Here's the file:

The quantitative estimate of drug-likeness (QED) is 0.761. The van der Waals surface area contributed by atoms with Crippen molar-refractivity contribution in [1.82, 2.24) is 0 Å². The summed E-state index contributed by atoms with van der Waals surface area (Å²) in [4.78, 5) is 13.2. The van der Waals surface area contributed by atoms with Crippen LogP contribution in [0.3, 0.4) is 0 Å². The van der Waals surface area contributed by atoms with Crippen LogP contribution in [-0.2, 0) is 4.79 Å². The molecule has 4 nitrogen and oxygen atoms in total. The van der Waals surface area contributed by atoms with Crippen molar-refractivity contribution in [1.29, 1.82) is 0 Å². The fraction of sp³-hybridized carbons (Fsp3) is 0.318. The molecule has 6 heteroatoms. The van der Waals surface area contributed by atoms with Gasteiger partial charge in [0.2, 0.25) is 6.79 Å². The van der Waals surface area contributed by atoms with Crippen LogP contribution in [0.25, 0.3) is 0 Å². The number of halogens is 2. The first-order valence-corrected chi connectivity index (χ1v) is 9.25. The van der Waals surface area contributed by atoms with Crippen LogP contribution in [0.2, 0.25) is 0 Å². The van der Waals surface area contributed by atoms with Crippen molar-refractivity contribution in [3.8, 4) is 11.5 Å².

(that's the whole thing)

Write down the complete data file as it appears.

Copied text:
The quantitative estimate of drug-likeness (QED) is 0.761. The van der Waals surface area contributed by atoms with Crippen molar-refractivity contribution in [1.82, 2.24) is 0 Å². The summed E-state index contributed by atoms with van der Waals surface area (Å²) in [4.78, 5) is 13.2. The van der Waals surface area contributed by atoms with Crippen LogP contribution in [0.3, 0.4) is 0 Å². The van der Waals surface area contributed by atoms with Crippen LogP contribution in [-0.2, 0) is 4.79 Å². The molecule has 4 nitrogen and oxygen atoms in total. The van der Waals surface area contributed by atoms with Crippen molar-refractivity contribution in [1.29, 1.82) is 0 Å². The fraction of sp³-hybridized carbons (Fsp3) is 0.318. The molecule has 6 heteroatoms. The van der Waals surface area contributed by atoms with Gasteiger partial charge in [0.2, 0.25) is 6.79 Å². The van der Waals surface area contributed by atoms with Crippen LogP contribution in [0.25, 0.3) is 0 Å². The number of halogens is 2. The first-order valence-corrected chi connectivity index (χ1v) is 9.25. The van der Waals surface area contributed by atoms with Crippen LogP contribution in [0.2, 0.25) is 0 Å². The van der Waals surface area contributed by atoms with Crippen molar-refractivity contribution in [3.8, 4) is 11.5 Å².